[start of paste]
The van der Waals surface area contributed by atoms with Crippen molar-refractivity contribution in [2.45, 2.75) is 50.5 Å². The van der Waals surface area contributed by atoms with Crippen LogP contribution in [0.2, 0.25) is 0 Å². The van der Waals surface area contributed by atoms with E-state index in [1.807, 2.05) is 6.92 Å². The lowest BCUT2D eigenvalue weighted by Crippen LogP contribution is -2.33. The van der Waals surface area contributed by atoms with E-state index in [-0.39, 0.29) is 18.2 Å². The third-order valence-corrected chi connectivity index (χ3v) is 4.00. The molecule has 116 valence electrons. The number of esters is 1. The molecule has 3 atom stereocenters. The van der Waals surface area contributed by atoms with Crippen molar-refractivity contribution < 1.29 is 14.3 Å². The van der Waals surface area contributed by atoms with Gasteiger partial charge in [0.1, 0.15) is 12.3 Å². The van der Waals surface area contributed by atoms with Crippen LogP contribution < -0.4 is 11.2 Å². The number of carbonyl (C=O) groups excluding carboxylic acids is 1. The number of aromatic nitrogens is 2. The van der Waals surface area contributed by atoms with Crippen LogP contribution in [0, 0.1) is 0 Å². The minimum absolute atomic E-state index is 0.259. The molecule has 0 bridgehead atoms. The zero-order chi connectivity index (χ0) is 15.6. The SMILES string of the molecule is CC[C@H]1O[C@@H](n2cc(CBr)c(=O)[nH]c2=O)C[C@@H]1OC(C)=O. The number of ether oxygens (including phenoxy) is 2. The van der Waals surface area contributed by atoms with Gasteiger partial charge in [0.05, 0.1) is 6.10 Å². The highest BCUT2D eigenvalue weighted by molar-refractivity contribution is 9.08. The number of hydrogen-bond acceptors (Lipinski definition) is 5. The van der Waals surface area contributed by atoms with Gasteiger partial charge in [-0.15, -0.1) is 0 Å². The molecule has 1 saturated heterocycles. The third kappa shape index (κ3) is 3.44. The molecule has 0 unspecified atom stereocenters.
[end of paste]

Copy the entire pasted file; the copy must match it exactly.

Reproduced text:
The van der Waals surface area contributed by atoms with Crippen molar-refractivity contribution in [2.45, 2.75) is 50.5 Å². The van der Waals surface area contributed by atoms with Crippen LogP contribution in [0.2, 0.25) is 0 Å². The van der Waals surface area contributed by atoms with E-state index in [1.807, 2.05) is 6.92 Å². The lowest BCUT2D eigenvalue weighted by Crippen LogP contribution is -2.33. The van der Waals surface area contributed by atoms with E-state index in [-0.39, 0.29) is 18.2 Å². The third-order valence-corrected chi connectivity index (χ3v) is 4.00. The molecule has 116 valence electrons. The number of esters is 1. The molecule has 3 atom stereocenters. The van der Waals surface area contributed by atoms with Crippen molar-refractivity contribution < 1.29 is 14.3 Å². The van der Waals surface area contributed by atoms with Gasteiger partial charge in [0.1, 0.15) is 12.3 Å². The van der Waals surface area contributed by atoms with Crippen LogP contribution < -0.4 is 11.2 Å². The number of carbonyl (C=O) groups excluding carboxylic acids is 1. The number of aromatic nitrogens is 2. The van der Waals surface area contributed by atoms with Crippen LogP contribution in [0, 0.1) is 0 Å². The minimum absolute atomic E-state index is 0.259. The molecule has 0 bridgehead atoms. The zero-order chi connectivity index (χ0) is 15.6. The SMILES string of the molecule is CC[C@H]1O[C@@H](n2cc(CBr)c(=O)[nH]c2=O)C[C@@H]1OC(C)=O. The number of ether oxygens (including phenoxy) is 2. The van der Waals surface area contributed by atoms with Gasteiger partial charge in [0.05, 0.1) is 6.10 Å². The highest BCUT2D eigenvalue weighted by molar-refractivity contribution is 9.08. The number of hydrogen-bond acceptors (Lipinski definition) is 5. The van der Waals surface area contributed by atoms with Gasteiger partial charge in [-0.15, -0.1) is 0 Å². The molecule has 1 saturated heterocycles. The third kappa shape index (κ3) is 3.44. The molecule has 0 unspecified atom stereocenters.